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CLA 61 — Greek Political Thought from Homer to Aristotle

Quarter: Summer
Day(s): Mondays
Course Format: On-campus course
Duration: 8 weeks
Date(s): Jun 26—Aug 14
Time: 7:00—8:50 pm
Drop Deadline: Jul 9
Unit: 1
Tuition: $355
Instructor(s): Barbara Clayton
On-campus course
7:00—8:50 pm
Jun 26—Aug 14
8 weeks
Drop By
Jul 9
1 Unit
Barbara Clayton
From “democracy” (rule of the people) to “demagogue” (leader of the mob), our language of politics declares its roots in ancient Greece. So too with the word “politics” itself. It comes from the Greek ta politika, meaning issues concerning the polis (city-state). For the Greeks, polis signified the people who lived in the city-state; it named a community rather than a place. Aristotle famously said, “Man is a creature of the polis.” In other words, from an ancient Greek perspective, politics was an idea profoundly connected with the very fact of being human.

In this course, we will look at how the Greeks understood what it meant to be a “creature of the polis,” and how that idea evolved and changed from pre-democratic times to the late 4th century BCE and the arrival of Alexander the Great. This course will cover aspects of the actual practice of ta politika as well as theoretical reflections about this practice. We will see what the Greeks had to say about different forms of government and differing opinions about which types worked best, about imperialism, about justice and law, about citizenship and equality, and about virtue’s role in politics. Our readings will include excerpts from a wide range of authors and genres, including the statesman Solon, the historians Herodotus and Thucydides, Plato’s Apology of Socrates, and Aristotle’s Politics.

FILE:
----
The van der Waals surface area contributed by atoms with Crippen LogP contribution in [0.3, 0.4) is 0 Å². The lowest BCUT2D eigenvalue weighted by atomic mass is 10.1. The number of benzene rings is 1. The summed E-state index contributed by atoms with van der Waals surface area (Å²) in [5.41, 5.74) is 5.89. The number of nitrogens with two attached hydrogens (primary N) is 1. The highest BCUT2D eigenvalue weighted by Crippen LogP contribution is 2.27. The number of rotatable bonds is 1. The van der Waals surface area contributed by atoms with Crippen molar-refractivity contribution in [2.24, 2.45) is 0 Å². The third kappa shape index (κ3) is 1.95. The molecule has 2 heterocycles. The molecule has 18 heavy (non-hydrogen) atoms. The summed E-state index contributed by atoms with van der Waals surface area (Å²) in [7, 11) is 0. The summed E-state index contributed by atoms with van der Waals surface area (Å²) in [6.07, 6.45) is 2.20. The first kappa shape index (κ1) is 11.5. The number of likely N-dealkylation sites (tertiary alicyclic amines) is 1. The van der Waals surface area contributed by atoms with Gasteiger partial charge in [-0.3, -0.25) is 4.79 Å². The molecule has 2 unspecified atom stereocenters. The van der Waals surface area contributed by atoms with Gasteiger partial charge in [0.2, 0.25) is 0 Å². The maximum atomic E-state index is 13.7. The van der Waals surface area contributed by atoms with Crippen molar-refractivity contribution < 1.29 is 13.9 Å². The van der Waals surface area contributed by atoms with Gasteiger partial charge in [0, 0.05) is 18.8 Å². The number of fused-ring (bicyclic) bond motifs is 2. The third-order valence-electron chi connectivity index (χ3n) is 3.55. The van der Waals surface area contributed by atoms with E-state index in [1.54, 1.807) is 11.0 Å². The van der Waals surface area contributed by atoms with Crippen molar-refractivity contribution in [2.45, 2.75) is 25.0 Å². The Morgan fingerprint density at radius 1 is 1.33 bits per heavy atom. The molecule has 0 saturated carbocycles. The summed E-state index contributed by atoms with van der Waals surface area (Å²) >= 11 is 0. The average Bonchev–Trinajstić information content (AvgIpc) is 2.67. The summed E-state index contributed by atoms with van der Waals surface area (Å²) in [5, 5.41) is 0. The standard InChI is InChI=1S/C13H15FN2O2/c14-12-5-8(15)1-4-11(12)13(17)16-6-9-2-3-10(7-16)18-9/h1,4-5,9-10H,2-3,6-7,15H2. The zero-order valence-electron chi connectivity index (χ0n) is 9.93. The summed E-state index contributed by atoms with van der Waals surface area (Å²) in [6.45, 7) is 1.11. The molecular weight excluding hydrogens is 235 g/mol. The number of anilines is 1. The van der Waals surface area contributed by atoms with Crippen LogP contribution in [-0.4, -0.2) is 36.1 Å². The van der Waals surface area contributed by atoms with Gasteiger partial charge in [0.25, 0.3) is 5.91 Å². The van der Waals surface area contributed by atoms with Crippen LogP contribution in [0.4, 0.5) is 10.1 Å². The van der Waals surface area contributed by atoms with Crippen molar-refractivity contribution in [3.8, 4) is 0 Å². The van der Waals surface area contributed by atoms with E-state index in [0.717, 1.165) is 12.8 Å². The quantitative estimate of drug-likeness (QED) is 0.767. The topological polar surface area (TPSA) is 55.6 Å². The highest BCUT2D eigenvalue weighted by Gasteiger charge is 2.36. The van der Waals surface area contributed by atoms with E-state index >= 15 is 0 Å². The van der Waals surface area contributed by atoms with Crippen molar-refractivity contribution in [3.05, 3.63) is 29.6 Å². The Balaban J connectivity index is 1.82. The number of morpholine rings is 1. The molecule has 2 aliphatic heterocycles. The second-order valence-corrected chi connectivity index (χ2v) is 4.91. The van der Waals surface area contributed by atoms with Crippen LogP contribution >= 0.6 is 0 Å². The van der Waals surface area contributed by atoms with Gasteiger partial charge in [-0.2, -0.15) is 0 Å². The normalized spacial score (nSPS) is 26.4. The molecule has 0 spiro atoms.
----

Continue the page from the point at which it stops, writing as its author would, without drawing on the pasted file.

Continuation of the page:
Barbara Clayton, Independent Scholar

Barbara Clayton has been teaching at Stanford Continuing Studies since 1999. She has also taught Classics at Oberlin College, Santa Clara University, and Stanford, where she was a lecturer for eight years. She has published articles on texts as diverse as Homer’s Odyssey, Lucretius’s The Nature of Things, and Aristotle’s biological writings, and she is the author of A Penelopean Poetics: Reweaving the Feminine in Homer’s Odyssey. Clayton received a PhD in Classics from Stanford.

Textbooks for this course:

(Required) Adkins, A. W. H. and Peter White, eds., The Greek Polis (ISBN 9780226069357)
(Required) Melissa Lane, The Birth of Politics (ISBN 9780691173092)
(Required) Paul Woodruff, trans., Thucydides. On Justice, Power and Human Nature: Selections from the History of the Peloponnesian War (ISBN 9780872201682)